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If you’re fortunate enough to own a cat, you’ve undoubtedly seen your cat play with cardboard boxes. Cats have an odd attraction to boxes, which they use as hiding places, strategic sneak attack positions, and temporary beds. You’ve undoubtedly pondered from time to time, “why do cats like boxes?”

Cats enjoy boxes because they create a sense of security, serve as excellent hunting hideouts, keep them warm, and are novel and intriguing additions to your house. The enigmatic relationship between cats and boxes is an intriguing subject to investigate.

Why Do Cats Like Boxes – Reasons

Some of the reasons why cats like boxes are as follows:

Boxes Make Excellent Hideouts for Hunting

Boxes provide concealment for cats, allowing them to hide from their prey and catch them off guard.

If you live with numerous cats, you’ve probably seen one cat hide in a box, waiting for an unsuspecting second cat to pass by. Boxes are excellent for sneaking up on other cats and unsuspecting ankles.

Cats Feel Safe in Boxes

Boxes are surrounded by four walls, making it more difficult for another animal to sneak up on them.

The proximity of a box may even remind cats of how they felt when they were kittens with their mothers.  This can assist in reducing tension and stress.

Indeed, a study of clicker training in shelter cats found that when cats were supplied with boxes, their stress levels appeared to decrease. Additionally, the scientists discovered that when cats were deprived of shelter, they would flip over their litter boxes in order to conceal themselves beneath them.

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This implies that if you’re introducing a cat into your house for the first time, having a cardboard box on hand may be beneficial. If your cat is greeted with a box, he may feel immediately at ease and considerably less agitated.

Cats’ fascination in boxes is not limited to three-dimensional constructions. Smith organized a citizen science article in 2021, in which she invited members of the public (and their cats) to participate in the experiment.

The study, which appeared in the Applied Animal Behavior Science journal, investigated whether cats will sit inside a Kanizsa contour, a rectangle formed by taped-off corners on a floor. They found out that they would sit even in 2D boxes! 

They Help Maintain Cats’ Warmth

Boxes can assist in keeping cats warm. The typical body temperature of cats is between 99.5°F and 102.5°F. Cardboard can act as an insulator, allowing them to retain their body heat. 

When cats are outside, they want this insulation, since boxes may also give protection from the weather. Even if your cat spends all of its time indoors, he or she still has an innate need for shelter.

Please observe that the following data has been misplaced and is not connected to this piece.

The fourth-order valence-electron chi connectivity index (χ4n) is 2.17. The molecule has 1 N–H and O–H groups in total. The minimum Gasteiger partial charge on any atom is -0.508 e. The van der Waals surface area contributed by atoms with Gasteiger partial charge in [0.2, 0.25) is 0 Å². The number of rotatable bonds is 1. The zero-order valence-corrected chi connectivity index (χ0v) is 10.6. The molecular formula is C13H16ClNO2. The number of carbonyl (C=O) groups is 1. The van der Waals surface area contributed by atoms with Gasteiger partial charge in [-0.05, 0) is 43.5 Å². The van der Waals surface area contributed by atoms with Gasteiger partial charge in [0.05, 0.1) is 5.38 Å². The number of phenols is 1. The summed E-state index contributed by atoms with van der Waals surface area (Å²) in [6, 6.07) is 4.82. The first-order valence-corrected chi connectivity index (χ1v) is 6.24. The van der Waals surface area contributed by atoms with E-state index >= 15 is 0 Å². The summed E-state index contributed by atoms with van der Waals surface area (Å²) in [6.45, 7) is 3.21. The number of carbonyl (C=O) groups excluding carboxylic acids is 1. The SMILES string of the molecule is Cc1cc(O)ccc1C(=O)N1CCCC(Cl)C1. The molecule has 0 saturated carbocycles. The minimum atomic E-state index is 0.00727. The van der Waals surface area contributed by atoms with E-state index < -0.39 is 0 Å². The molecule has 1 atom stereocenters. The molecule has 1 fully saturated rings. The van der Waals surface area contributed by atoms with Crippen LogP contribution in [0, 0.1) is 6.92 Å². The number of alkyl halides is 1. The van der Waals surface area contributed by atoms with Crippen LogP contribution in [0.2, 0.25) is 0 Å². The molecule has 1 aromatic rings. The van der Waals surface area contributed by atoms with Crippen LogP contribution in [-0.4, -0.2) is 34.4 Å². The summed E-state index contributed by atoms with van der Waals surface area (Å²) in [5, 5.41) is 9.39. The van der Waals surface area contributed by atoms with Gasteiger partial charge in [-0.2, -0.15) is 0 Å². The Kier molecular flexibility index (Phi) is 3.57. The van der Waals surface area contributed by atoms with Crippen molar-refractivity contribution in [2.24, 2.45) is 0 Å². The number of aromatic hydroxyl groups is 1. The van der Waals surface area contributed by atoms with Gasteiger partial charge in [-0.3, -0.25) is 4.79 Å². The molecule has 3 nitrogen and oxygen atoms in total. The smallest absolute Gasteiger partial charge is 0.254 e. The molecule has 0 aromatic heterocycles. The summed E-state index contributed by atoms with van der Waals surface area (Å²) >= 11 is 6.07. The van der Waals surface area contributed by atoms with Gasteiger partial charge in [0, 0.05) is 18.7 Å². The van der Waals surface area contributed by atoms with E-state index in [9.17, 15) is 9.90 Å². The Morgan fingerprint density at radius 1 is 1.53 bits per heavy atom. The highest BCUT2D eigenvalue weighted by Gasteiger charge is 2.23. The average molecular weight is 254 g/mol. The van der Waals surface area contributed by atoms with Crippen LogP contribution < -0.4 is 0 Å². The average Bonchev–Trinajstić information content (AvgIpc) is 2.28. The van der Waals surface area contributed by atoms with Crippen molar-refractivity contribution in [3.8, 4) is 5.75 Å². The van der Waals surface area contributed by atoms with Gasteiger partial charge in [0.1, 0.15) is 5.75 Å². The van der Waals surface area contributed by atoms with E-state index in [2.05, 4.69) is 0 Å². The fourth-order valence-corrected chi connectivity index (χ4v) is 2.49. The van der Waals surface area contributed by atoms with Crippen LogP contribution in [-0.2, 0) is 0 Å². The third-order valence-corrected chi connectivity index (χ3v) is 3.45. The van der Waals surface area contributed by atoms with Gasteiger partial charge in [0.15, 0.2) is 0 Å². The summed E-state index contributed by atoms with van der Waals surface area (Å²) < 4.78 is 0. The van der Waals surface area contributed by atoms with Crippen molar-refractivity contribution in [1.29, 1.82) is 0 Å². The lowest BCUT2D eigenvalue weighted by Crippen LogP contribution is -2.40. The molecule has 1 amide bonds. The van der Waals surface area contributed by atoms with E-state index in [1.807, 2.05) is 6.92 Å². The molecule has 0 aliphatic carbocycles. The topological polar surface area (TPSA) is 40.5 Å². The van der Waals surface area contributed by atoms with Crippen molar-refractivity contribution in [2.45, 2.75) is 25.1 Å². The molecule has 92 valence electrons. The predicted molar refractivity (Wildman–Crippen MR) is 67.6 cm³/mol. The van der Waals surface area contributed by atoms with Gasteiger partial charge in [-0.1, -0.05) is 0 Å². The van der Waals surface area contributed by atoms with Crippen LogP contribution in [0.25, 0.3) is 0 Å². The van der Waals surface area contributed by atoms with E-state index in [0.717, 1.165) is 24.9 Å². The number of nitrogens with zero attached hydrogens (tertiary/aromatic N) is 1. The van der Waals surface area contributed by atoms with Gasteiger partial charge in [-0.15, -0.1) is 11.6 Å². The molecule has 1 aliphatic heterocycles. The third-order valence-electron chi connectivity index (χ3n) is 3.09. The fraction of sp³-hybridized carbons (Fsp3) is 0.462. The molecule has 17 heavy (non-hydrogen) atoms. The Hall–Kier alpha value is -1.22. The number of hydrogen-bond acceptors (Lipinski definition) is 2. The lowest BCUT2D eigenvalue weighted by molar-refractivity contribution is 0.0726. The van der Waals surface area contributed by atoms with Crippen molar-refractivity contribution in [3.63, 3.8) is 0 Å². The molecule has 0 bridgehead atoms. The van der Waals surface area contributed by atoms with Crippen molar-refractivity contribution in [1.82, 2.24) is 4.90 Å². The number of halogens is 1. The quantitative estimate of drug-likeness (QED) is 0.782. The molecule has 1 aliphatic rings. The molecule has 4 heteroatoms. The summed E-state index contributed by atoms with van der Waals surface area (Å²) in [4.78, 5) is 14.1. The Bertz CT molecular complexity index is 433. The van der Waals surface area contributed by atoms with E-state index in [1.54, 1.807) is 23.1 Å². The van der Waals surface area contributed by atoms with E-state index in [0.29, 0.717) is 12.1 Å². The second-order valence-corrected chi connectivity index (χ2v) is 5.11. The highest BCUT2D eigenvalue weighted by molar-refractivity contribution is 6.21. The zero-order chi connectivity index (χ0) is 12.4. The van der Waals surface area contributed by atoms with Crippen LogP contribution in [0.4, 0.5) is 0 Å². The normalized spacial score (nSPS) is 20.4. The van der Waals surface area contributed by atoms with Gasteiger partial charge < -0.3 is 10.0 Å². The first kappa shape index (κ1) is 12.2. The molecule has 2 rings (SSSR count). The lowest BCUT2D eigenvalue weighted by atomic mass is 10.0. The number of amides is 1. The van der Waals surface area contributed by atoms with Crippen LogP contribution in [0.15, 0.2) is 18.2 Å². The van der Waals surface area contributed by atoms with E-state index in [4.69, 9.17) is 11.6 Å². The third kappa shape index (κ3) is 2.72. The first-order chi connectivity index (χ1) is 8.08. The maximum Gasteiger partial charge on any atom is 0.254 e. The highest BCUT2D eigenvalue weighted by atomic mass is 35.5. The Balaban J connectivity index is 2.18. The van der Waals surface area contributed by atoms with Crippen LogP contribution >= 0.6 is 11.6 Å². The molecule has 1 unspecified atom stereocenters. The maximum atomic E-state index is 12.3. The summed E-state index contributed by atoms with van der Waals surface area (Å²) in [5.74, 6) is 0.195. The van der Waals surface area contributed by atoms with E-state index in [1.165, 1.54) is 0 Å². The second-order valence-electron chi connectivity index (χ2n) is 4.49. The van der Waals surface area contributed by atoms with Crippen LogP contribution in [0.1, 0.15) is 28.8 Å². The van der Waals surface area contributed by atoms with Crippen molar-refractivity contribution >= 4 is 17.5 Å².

The Box Is Mysterious

The novelty factor of a box may be enough to peak your cat’s interest.

Cats like exploring their environment, which is why they may become excited when you bring anything new into the house, whether it’s a toy, a shopping bag, or a box. They are in charge of thoroughly researching new sites, including assessing if they fit inside your new box.

This “new” component might also explain why cats favor paper and bags. A fresh crumpled piece of paper or bag may be rather enticing, since it opens up new possibilities for investigation.

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Large Cats, Too, Take Pleasure in Boxes

You may be surprised to learn that even large cats, such as your pet cat, adore boxes.

This indicates that cats’ affinity with boxes is entirely innate.

Big Cat Rescue photographed their colossal creatures in response to the placing of countless big cardboard boxes across their sanctuaries. The huge cats acted identically as a domestic cat.

This includes a leopard dozing in a box and tigers using the box as a toy during sneak attacks and fun.

How Can You Help Make Boxes More Secure and Inviting?

While nothing is wrong with you giving boxes to your cat, there are a few steps you can take to make them a little safer. Before giving a box for your cat, check for any remaining staples or tape that may become caught in his or her fur.

Consider positioning the box on a firm place to avoid it toppling over. This means that a box on the floor may be preferable to one above a cat tree. If your cat is fearful, keep the box out of high-traffic areas.

You could even place some soft blankets and one of your cat’s favorite toys to the box to make it more inviting. Adding a relaxing diffuser for cats to the space might also help make it more attractive.

A soothing diffuser emits a drug-free, odorless mist that mimics the pheromones released by cats to suggest a safe and secure environment. This is similar to delivering a signal in a cat’s native language informing her that she may rest.

The fondness a cat has for boxes should be commended and fostered. Whether your cat is anxious, in need of additional warmth, or simply wants to play, a box may be an ideal addition to his or her collection of “toys.”

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Sources: 1, 2

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